do to you when you end up in these units, which can produce trauma and psychosis even in
come in the gate [is healthy prisoners)
that] you lose what is 2. Use of force and restraint
special. You all wear 3. Arbitrary harassment
green. You all wear 4. Withholding information
a number. You are
5. Denying privileges and requests
all alike.” 61
6. Racist behavior from guards and fellow prisoners
7. Overcrowding (prisons now hold many times the number of prisoners
“I am horrified by for which they were designed)
the degree of violence 8. Displacement, when prisoners are transferred to facilities far away from
I witness [as a mental their communities to serve their sentence
health clinician] in 9. Dehumanizing living conditions
prisons. In the securi- 10. Sexual harassment, sexual abuse, and rape (the Federal Bureau of Prisons
ty [isolation] units, I estimates that 9-20 percent of prisoners are victims of sexual assault in
am shocked to see the prison, the aftereffects of which include post-traumatic stress disorder,
degree of psychosis.” 62 failure to participate in support services, and high incidence of social
failure and re-arrest)60
11. Language barriers
12. Loss of identity
13. Suicide attempts
Knowing jailhouse culture | 35
WHY THEY LOOK AND ACT THE WAY THEY DO “Prison constitutes
There are many coping mechanisms and social values learned in
prison. Among them is the so-called “prison face,” an expression that The meaner the pris-
comes to be worn by anyone in prison for a prolonged period. It is, essen- oner becomes the
tially, the meanest stare one can muster. By using this expression to look greater the chance
“mad and bad” all the time, prisoners hope to avoid a fight simply by of survival.” 66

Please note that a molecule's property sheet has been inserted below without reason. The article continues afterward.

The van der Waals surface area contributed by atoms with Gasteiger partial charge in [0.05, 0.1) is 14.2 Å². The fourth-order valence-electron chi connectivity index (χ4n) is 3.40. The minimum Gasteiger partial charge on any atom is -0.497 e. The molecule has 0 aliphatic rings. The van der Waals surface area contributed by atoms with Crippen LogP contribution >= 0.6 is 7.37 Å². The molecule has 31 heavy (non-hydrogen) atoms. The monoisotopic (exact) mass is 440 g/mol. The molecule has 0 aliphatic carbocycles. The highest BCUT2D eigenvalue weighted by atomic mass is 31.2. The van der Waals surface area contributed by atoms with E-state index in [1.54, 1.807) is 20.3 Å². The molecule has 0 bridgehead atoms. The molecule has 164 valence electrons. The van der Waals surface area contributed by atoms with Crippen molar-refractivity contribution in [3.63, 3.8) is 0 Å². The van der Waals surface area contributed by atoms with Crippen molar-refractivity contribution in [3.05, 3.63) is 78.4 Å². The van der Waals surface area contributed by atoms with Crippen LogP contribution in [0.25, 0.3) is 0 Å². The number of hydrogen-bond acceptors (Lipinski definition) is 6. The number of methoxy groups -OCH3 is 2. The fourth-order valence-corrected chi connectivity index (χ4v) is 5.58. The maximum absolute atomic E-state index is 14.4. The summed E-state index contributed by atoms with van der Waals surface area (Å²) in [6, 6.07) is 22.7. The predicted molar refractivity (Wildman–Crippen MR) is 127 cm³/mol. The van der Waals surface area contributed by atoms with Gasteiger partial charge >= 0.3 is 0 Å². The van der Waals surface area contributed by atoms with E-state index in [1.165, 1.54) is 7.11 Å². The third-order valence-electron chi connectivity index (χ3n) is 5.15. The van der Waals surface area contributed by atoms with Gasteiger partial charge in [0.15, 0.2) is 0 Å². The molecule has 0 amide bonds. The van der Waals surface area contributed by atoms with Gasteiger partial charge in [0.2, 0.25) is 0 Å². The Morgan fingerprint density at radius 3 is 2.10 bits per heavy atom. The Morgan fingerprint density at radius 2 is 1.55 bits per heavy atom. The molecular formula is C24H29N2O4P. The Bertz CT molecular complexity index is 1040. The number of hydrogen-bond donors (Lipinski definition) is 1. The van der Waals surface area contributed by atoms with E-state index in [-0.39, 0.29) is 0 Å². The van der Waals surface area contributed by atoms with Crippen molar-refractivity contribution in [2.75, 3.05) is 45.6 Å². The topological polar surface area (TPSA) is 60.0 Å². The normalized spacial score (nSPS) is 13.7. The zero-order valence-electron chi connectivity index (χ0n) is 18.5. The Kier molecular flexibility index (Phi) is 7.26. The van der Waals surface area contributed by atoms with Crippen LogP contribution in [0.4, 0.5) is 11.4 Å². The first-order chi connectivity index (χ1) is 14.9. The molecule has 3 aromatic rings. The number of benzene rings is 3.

appearing that they are willing to fight. Male prisoners, in particular, rein-
force this image by lifting weights and keeping their fears, pain, and other
The seeming craziness, the irrationality, of prison systems also inf lu-
ences prisoners’ behavior. Faced with rigid yet inconsistent rules govern-
ing their lives, rules that sometimes defy logic, many prisoners come to
believe, as one professional serving ex-offenders put it, “I have got to do
what I have got to do to get my needs met.”64 Ultimately, it becomes their
rule not to follow rules. As with other behaviors learned in prison, this prac-
tice is not necessarily abandoned upon release.
Other ways of adapting are induced by the presence of gangs in
many prisons. With gangs come a number of related racial tensions, and
these conf licts can follow an ex-prisoner into the community. To cope with
gangs, prisoners are forced to focus on finding a safe niche within the social
fabric of prisoners’ relationships. With this as a constant preoccupation,